In today’s Bible reading Paul asked some disciples in Ephesus if they had received the Holy Spirit when they believed. (Acts 19:1-4)
Like Apollos in yesterday’s reading, they had only heard of — and received — John’s Baptism; they knew nothing of the Holy Spirit. When Paul told them the rest of the story, they were baptized in water and received the Holy Spirit, manifesting Him through tongues and prophesying. (Acts 19:6) This is the same manifestation we saw in Acts 2:4 when Jesus’ Disciples received the Holy Spirit and when the Gentiles received the Holy Spirit in Acts 10:46).
Although tongues and prophecy aren’t specifically mentioned when the Samaritans received the Spirit in Acts 8:17–18, Simon’s response seems to indicate something similar happened here as well.
Assuming that my inference is correct, there are only four places in the entire book of Acts where we’re told that the Holy Spirit manifested with tongues and prophecy. I find this significant in light of the over-emphasis seen in many churches and ministries in the past one hundred years. I say over-emphasis because so many insist that the Holy Spirit always manifests in these ways when people understand the whole Gospel.*
* By the whole Gospel, I’m referring to 1) the proclamation that of Jesus’ resurrection and accepting of Jesus’ death on the cross to atone for the sins of those who repent, 2) water baptism to symbolize the Believer’s union with Jesus’ death and Resurrection, and 3) the proclamation that God’s Holy Spirit indwells believers to empower them to live a holy life. The book of Acts (and the Gospels) is unique in that it describes people believing in the progressive revelation of God as it was being revealed: John’s baptism of repentance, belief in Jesus’ resurrection and immediate water baptism, and the receiving/baptism of the Holy Spirit. Those who only receive John’s baptism of repentance aren’t told of the baptism of Jesus and the Holy Spirit’s enabling power. Later, when they hear of the Holy Spirit’s baptism, God manifests the Spirit in the same way (tongues and prophecy) to validate the person’s Holy Spirit baptism.
In other words, what Dr. Luke describes in Acts is not prescribed for the future church. In contrast to Acts, the Holy Spirit now takes up residence in the new Believer when they repent/believe/are saved and as he/she yields to His leading over time, the Spirit manifests in the fruit of the Spirit (Galatians 5:22-23) In fact, Paul says that the baptism of the Holy Spirit actually makes us Christians, uniting new Believers to the Body of Christ. (1 Corinthians 12:13) Further, Paul urges Believers to be continually filled with the Spirit. (Ephesians 5:18)
In summary — and speaking generally, today, the operation of the Spiritual gifts of tongues and prophecy (for evangelism and equipping) is different today than it was in the book of Acts (for revelation and validation).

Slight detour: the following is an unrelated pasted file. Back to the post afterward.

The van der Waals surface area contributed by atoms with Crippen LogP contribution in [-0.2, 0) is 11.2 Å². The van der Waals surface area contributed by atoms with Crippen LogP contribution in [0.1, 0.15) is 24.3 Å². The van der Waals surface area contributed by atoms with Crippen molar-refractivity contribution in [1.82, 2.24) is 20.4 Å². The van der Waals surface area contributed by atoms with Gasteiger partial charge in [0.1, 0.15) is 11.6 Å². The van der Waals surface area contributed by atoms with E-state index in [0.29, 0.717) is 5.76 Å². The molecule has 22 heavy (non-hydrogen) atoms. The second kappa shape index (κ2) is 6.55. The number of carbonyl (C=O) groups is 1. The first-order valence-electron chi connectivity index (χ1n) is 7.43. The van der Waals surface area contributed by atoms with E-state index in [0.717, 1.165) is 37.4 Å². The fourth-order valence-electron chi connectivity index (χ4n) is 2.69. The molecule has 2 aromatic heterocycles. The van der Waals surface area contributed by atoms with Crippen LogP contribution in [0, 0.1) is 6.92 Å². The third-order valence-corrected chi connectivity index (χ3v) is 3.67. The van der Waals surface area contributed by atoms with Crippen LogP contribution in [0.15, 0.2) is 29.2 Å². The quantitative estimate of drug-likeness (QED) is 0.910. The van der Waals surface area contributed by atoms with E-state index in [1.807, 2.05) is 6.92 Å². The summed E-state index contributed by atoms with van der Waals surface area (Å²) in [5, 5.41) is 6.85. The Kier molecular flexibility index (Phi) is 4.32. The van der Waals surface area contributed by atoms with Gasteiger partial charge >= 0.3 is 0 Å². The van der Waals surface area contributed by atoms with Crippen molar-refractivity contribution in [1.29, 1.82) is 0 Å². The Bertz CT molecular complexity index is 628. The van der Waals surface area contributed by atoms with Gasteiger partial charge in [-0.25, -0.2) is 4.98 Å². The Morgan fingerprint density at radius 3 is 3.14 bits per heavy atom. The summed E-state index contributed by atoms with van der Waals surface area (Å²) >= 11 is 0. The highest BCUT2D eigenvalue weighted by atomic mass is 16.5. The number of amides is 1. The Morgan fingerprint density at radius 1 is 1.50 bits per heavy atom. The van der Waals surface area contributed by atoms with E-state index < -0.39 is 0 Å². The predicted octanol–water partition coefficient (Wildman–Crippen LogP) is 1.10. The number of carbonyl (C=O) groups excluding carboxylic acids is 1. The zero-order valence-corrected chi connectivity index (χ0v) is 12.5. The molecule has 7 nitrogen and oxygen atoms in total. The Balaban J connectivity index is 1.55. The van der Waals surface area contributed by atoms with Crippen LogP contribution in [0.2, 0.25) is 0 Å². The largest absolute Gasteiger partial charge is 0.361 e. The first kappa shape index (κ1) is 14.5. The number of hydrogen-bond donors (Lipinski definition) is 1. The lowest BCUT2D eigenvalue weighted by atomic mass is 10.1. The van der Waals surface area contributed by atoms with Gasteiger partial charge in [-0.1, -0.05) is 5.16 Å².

The Holy Spirit sovereignly gives Believers various spiritual gifts for the purpose of evangelizing the lost and equipping Believers to grow in their faith. No one gift is more — or less — valuable than any other. All spiritual gifts should be used for the service and glory of God rather than the Believer who has been given the gift(s) by God.
I know that some of what I have said here is up for debate among believers. These issues are not primary issues of faith; they are areas where Christians should be able to agree to disagree. My hope is that this brief devotional helps to shed some Biblical light on some questionable, commonly-held theology.
Apollos was an eloquent preacher. He was well-versed in the Old Testament Scriptures. He knew his stuff. But he wasn’t “up to snuff”.
In today’s Bible reading, Dr. Luke tells us about an Alexandrian preacher named Apollos. Look at the positive words Dr. Luke uses to describe him: eloquent, competent in the Scriptures, instructed in the way of the Lord, fervent in spirit, speaking and teaching accurately about Jesus. (Acts 18:24-26)
But Luke adds that Apollos only knew of John’s baptism. So Aquilla and his wife Priscilla take him aside and teach him more accurately. What was lacking? What needed clarification?
If Apollos only knew of John’s baptism, he didn’t know about the Holy Spirit’s baptism and Jesus’ resurrection. Those are some very important things! The Holy Spirit’s baptism and Jesus’ resurrection are what make Christianity more than just another religion or a cult of Judaism. With those two realities, Believers are empowered to live the life that the Jewish Law prescribed. Radio commentator Paul Harvey would have said that the Holy Spirit’s baptism and Jesus’ resurrection are “the rest of the story”.
Yes, Apollos preached about Jesus accurately. But he needed to know — and experience — more accurately. And by taking him aside and explaining the rest of the story, Aquilla and Priscilla changed his trajectory from being an eloquent preacher to being an empowered preacher. Being eloquent wasn’t enough for Apollos. And it isn’t enough for you or me. We also must be empowered by the Holy Spirit to live the obedient life to which we’ve been called.
It’s relatively easy for someone to go out and get an education and then teach the truths of the Bible. But being empowered by the Holy Spirit takes the education to “a-whole-nother” level. God doesn’t want us to simply transfer knowledge from one person’s head to another person’s head. God wants us to be transformed by the renewing of our minds (Romans 12:2) as the Holy Spirit applies the truths to our hearts.
Are you being renewed? Are you seeking to be continually filled with the Holy Spirit? (Ephesians 5:18)
Don’t settle with mere head-knowledge.
Several places throughout our reading through the book of Acts, including today’s Bible reading, various Apostles will stay in a certain area for an extended period of time. Today, it’s Barnabas and Saul who stay in Antioch for a year. (Acts 11:26) Why? Wasn’t it important for the Apostles to get as many converts as possible? Wouldn’t staying in one place for a while limit their reach?
It comes down to what is the purpose of a church. Is a church a place to make converts? Or is a church a place to make disciples? There is a huge difference between the two! Converts are people who come to saving faith in Jesus Christ. But Jesus didn’t charge His Disciples to make converts. He charged them to make Disciples. (Matthew 28:19) Nowhere in the Bible is anyone charged to make converts and immediately move on to the next place. And that’s why I have a problem with so many ministries that go into an area with an “evangelistic crusade” and quickly move on to the next city.